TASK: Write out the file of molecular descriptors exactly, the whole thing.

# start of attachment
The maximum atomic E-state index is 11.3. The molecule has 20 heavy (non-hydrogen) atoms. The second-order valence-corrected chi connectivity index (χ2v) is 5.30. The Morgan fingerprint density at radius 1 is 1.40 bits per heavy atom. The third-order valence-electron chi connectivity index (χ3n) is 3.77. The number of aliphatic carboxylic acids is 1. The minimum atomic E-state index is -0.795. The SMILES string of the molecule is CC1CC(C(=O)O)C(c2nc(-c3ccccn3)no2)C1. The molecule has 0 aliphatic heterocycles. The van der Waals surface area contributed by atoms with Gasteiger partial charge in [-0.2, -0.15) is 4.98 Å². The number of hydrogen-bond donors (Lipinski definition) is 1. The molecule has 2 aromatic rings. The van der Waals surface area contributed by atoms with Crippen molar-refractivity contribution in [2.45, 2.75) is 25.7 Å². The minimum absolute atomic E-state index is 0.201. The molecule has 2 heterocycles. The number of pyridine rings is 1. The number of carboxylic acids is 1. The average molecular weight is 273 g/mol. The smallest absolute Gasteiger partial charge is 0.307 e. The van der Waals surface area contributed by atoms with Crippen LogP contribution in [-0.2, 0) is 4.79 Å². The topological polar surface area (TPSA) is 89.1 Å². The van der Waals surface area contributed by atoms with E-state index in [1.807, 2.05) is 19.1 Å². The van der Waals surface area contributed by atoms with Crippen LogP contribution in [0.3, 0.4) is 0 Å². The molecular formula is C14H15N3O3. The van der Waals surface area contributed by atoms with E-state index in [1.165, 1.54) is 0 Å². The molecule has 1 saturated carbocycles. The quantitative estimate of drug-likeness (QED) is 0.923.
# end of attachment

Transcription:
The maximum atomic E-state index is 11.3. The molecule has 20 heavy (non-hydrogen) atoms. The second-order valence-corrected chi connectivity index (χ2v) is 5.30. The Morgan fingerprint density at radius 1 is 1.40 bits per heavy atom. The third-order valence-electron chi connectivity index (χ3n) is 3.77. The number of aliphatic carboxylic acids is 1. The minimum atomic E-state index is -0.795. The SMILES string of the molecule is CC1CC(C(=O)O)C(c2nc(-c3ccccn3)no2)C1. The molecule has 0 aliphatic heterocycles. The van der Waals surface area contributed by atoms with Gasteiger partial charge in [-0.2, -0.15) is 4.98 Å². The number of hydrogen-bond donors (Lipinski definition) is 1. The molecule has 2 aromatic rings. The van der Waals surface area contributed by atoms with Crippen molar-refractivity contribution in [2.45, 2.75) is 25.7 Å². The minimum absolute atomic E-state index is 0.201. The molecule has 2 heterocycles. The number of pyridine rings is 1. The number of carboxylic acids is 1. The average molecular weight is 273 g/mol. The smallest absolute Gasteiger partial charge is 0.307 e. The van der Waals surface area contributed by atoms with Crippen LogP contribution in [-0.2, 0) is 4.79 Å². The topological polar surface area (TPSA) is 89.1 Å². The van der Waals surface area contributed by atoms with E-state index in [1.807, 2.05) is 19.1 Å². The van der Waals surface area contributed by atoms with Crippen LogP contribution in [0.3, 0.4) is 0 Å². The molecular formula is C14H15N3O3. The van der Waals surface area contributed by atoms with E-state index in [1.165, 1.54) is 0 Å². The molecule has 1 saturated carbocycles. The quantitative estimate of drug-likeness (QED) is 0.923.